Ancelotti who’s been an admirer of the Croatian for some time has recently praised Modric’s impact on Madrid’s attack. “His finest quality is getting through with the ball. At the start of the season he seemed to be a little bit lacking in personality but now he is displaying a lot of character, and it is very important to have personality. Modric is changing the rhythm of the way we play in attack,” Ancelotti said.
Although Modric’s frail figure puts him at a disadvantage, nor is he the greatest tackler, the Croatian relentlessly hounds the opposition in search of possession. He’s usually the first man from midfield to close down defenders, as his dynamic presence forces his opponent into mistakes.
In attack, the Croatian nonchalantly glides from box-to-box evading challenges reminiscent to the ones he received as a 17-year-old while playing at Zrinjski Mostar in Bosnia. Modric feels that experienced helped him toughen up, as the hits inflicted and the nature of the game was rough.
Nonetheless, it’s Modric’s passing ability that is often overlooked. The Croatian’s ability to retain possession is extraordinary – he quickly switches the route of attack from flank to flank, and his willingness to play a penetrating pass is invigorating. Only Barcelona’s midfield trio – Xavi, Andres Iniesta and Sergio Busquets – better Modric’s 90 percent passing rate in La Liga. In terms of assists, tackling and pass completion rates, this has been the Croatian’s best season of his career, as he’s slowly molding into the player many Madridstas envisioned.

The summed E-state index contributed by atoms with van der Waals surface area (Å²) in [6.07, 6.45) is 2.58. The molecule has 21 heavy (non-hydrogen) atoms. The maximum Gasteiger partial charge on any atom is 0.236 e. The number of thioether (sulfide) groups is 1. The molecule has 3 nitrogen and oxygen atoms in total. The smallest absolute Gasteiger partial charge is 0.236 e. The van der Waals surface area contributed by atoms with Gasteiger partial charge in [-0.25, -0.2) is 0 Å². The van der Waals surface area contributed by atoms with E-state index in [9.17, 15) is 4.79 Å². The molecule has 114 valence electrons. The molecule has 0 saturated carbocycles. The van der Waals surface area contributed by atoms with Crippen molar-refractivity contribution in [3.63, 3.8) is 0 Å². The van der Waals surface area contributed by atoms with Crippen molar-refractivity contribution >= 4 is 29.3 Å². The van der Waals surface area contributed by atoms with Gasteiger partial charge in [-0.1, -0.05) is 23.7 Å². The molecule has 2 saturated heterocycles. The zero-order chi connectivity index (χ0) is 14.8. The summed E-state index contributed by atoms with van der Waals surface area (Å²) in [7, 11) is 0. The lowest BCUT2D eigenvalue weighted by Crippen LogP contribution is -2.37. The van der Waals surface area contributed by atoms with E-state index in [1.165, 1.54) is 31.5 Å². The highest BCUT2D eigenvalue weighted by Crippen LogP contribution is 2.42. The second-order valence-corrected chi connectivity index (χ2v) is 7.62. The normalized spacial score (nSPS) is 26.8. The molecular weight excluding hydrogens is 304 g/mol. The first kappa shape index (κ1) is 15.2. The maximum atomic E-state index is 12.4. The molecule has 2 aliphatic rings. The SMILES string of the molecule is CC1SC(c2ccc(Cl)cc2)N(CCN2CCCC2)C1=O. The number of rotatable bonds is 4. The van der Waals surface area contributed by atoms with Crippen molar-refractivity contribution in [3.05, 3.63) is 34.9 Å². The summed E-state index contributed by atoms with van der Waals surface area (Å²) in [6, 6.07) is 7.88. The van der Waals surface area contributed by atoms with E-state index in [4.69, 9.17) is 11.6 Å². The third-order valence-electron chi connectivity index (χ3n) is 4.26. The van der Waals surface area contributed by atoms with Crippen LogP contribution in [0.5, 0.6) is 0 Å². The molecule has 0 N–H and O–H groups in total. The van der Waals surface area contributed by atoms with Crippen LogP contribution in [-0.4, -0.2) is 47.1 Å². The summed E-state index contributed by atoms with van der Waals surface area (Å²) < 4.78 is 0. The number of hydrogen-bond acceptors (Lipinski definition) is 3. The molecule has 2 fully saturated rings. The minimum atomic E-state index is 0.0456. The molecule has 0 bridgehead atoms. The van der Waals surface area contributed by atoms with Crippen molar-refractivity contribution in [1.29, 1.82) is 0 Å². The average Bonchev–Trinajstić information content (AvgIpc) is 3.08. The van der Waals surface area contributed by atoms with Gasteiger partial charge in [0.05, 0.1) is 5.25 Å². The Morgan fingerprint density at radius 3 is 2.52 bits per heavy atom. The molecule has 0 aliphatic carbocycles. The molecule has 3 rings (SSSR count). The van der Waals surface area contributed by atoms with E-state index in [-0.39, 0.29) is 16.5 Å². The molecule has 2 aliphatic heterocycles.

“I’m in great form right now. Playing in pre-season was important for me. It’s key to have the coach’s fully backing and trust. That’s why I’m playing better. I also have a great relationship with the fans. They’ve always had my back and that has made things easier for me,” Modric told Marca.
Ancelotti’s decision to modify his formation has been beneficial – despite a sudden Ronaldo goal-scoring drought. As devastating as Ancelotti’s men can be in attack, their overall shape without the ball has improved with an extra man in midfield. Di Maria diligently moves to the left to prevent overloads, while Gareth Bale, and Jese complete their required defensive duties. Now, Madrid is consistently keeping clean-sheets, and their midfield trio has provided a mixture of proficient passing, guile, grit, and dynamism.
Ancelotti’s Madrid is finally taking shape, and with Barcelona encountering issues both on and off the field, and Atletico’s slim squad, a cup double isn’t far-fetched. Modric, however, has flourished under the side’s new possession-based system, producing genuine world-class performances.
Twelve months ago, the Croatian was voted as the worst signing of La Liga, now, he’s become a key cog in a Madrid shirt – Modric can finally call the Bernabeu home.